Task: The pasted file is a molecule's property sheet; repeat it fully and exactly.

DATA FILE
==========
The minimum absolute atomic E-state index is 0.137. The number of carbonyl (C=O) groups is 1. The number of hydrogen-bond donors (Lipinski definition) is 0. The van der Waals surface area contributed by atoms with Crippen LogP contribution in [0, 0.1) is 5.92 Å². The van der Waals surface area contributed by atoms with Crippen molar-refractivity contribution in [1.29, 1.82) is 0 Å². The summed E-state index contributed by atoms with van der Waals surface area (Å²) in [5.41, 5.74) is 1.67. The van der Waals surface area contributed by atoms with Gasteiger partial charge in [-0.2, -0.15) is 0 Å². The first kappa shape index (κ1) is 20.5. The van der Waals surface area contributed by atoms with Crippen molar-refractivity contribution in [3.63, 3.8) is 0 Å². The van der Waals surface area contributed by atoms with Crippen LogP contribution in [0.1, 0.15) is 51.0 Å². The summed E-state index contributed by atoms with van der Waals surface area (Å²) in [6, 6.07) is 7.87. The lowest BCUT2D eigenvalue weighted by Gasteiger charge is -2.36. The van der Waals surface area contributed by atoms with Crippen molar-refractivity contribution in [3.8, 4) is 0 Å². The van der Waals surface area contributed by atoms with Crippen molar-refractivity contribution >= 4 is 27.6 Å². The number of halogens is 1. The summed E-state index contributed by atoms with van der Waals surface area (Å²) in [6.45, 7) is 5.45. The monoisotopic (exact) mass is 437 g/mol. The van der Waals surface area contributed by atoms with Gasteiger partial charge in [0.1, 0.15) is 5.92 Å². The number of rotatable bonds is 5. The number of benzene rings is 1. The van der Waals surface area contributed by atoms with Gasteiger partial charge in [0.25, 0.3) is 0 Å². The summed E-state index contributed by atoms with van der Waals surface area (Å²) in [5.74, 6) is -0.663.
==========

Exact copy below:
The minimum absolute atomic E-state index is 0.137. The number of carbonyl (C=O) groups is 1. The number of hydrogen-bond donors (Lipinski definition) is 0. The van der Waals surface area contributed by atoms with Crippen LogP contribution in [0, 0.1) is 5.92 Å². The van der Waals surface area contributed by atoms with Crippen molar-refractivity contribution in [1.29, 1.82) is 0 Å². The summed E-state index contributed by atoms with van der Waals surface area (Å²) in [5.41, 5.74) is 1.67. The van der Waals surface area contributed by atoms with Gasteiger partial charge in [-0.2, -0.15) is 0 Å². The first kappa shape index (κ1) is 20.5. The van der Waals surface area contributed by atoms with Crippen molar-refractivity contribution in [3.63, 3.8) is 0 Å². The van der Waals surface area contributed by atoms with Crippen LogP contribution in [0.1, 0.15) is 51.0 Å². The summed E-state index contributed by atoms with van der Waals surface area (Å²) in [6, 6.07) is 7.87. The lowest BCUT2D eigenvalue weighted by Gasteiger charge is -2.36. The van der Waals surface area contributed by atoms with Crippen molar-refractivity contribution in [3.8, 4) is 0 Å². The van der Waals surface area contributed by atoms with Crippen molar-refractivity contribution >= 4 is 27.6 Å². The number of halogens is 1. The summed E-state index contributed by atoms with van der Waals surface area (Å²) in [6.45, 7) is 5.45. The monoisotopic (exact) mass is 437 g/mol. The van der Waals surface area contributed by atoms with Gasteiger partial charge in [0.1, 0.15) is 5.92 Å². The number of rotatable bonds is 5. The number of benzene rings is 1. The van der Waals surface area contributed by atoms with Gasteiger partial charge in [0.25, 0.3) is 0 Å². The summed E-state index contributed by atoms with van der Waals surface area (Å²) in [5.74, 6) is -0.663.